In defence, it is better to play games to work on line organisation.
Ideally you will have a good line at every opportunity. Defence drills rarely work at this age though. It’s better to make the situations game-like.
Also, avoid allocating positions. You will find players will naturally graduate to some positions, which is fine. Instead, concentrate on all the players being able to pass, ruck and tackle.
Finally, as emphasised in the Under 10s, practise good body positions going into contact. Don’t spend any time on “mauling” if your union rules allows mauling. Once a player is caught in a maul, there’s not much chance of either quick ball or even getting the ball back in some cases. Leave mauling to when there’s lineout lifting.
Coaching 2 v 1s to young players can be a tough task. Why not try to coach them these skills through games only? How many 2 v 1s happen in a senior rugby match, let alone young players’ rugby? In the purest sense of just two attackers facing one defender, not many times in senior... MORE
The classic 2 v 1 exercise doesn’t work well with young players. Don’t give up on it though. Try out these ideas to work on this crucial decision-making area of the game. A 2 v 1 exercise has the ball carrier fixing the defender before passing to a support player. However, for young players, this doesn’t work well. MORE
Challenge players to react to the chance to have an extra player in attack and how to defend against it. It’s a quick game, so decisions will need sharp action. No match has unequal numbers unless there’s a yellow card. But sometimes the attack has an overload as a tackler is temporarily indisposed. Replicate that with this game. The “changer” will be doing most of the thinking. MORE
Fast recycling players is a feature of any top team. It means that players are in a position to take the ball from the next breakdown. If they are ready, they can attack with pace. When players reposition themselves after a set-piece or a ruck, they have to read the game and know their roles. A better understanding of this will enhance your team’s attacking cohesion. MORE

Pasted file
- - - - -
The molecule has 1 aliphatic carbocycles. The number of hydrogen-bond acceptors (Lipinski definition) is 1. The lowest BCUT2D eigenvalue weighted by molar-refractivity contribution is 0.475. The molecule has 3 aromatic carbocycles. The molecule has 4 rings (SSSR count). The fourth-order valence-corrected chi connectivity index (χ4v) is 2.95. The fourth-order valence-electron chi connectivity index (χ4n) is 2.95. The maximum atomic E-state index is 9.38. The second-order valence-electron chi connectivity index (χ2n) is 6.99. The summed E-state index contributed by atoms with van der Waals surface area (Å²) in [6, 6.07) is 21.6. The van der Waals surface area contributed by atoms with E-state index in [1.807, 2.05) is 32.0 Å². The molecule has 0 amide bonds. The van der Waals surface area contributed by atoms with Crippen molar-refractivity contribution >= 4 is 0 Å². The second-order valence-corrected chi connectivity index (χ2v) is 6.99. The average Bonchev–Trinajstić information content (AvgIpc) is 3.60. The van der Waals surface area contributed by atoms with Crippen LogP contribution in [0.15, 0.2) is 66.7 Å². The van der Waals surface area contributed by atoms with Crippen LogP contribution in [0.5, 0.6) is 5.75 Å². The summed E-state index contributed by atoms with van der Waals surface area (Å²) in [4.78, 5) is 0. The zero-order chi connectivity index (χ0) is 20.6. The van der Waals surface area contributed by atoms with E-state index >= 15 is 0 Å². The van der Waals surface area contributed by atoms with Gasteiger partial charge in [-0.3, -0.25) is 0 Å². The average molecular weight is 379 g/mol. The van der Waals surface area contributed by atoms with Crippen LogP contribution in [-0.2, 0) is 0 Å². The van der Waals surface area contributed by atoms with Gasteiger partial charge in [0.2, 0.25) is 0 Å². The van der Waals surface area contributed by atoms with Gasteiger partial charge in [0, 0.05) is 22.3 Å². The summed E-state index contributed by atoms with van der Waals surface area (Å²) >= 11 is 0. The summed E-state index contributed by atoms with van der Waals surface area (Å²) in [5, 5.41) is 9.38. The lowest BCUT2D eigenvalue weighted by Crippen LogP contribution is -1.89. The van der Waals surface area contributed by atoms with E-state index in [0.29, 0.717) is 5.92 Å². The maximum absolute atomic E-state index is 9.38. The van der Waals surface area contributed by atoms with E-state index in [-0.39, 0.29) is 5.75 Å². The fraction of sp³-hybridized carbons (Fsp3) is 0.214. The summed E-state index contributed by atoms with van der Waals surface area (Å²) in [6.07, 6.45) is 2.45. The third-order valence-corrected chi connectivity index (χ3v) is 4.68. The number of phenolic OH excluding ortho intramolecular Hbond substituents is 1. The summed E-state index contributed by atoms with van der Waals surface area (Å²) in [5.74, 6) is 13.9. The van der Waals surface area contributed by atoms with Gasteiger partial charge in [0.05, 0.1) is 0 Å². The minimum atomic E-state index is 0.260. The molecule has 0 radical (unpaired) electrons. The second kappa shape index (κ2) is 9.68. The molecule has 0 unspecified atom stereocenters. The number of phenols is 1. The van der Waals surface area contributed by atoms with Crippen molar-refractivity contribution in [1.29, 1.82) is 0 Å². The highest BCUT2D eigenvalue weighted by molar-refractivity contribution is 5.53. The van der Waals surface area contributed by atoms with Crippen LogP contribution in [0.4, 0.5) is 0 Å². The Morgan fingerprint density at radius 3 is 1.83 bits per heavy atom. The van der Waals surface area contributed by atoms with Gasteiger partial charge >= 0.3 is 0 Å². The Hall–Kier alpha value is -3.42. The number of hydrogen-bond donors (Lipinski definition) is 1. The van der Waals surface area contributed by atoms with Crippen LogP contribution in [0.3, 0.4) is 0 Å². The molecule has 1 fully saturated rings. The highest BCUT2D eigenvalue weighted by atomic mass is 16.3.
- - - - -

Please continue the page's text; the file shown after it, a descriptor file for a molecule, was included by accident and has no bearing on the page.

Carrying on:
Encourage your players to use good footwork in small spaces by avoiding contact. These two fun activities are excellent for warming up body and mind. Though rugby is a contact game, avoiding it is a core skill. There are no set techniques because each player will have their own style. Let them develop it in these two activities. MORE
Develop your players’ ability to work in pairs in attack to beat defenders or offload under pressure to a support player. A great skills breakout for Ready4Rugby training. The ball carrier should always aim to go forward first and then beat the defender in front of him. If he can’t then he should be aware of his support players and offload the ball before or during contact. MORE
Develop your players’ go-forward skills with evasion in this competitive scenario. It’s easy to set up and you can add lots of variations. Even though some of the players will “cheat” by not exactly stepping to the side of the cones, their swerves and go-forward will help them replicate these skills in a match situation. MORE
The switch pass is notoriously difficult to coach. Try out this activity to let your players develop the right sort of skill. There are lots of moving parts in a switch pass which mean, even at the top level, they can be difficult to execute. This activity gives the players more awareness of their running lines and potential passes. MORE
Build up the skill to kick accurately and then kick to where the defence are not. Often kicks in open field are aimless. In this session, challenge the players first to kick to where they intend to, and then to kick to where the defence are not. In other words, look before kicking. MORE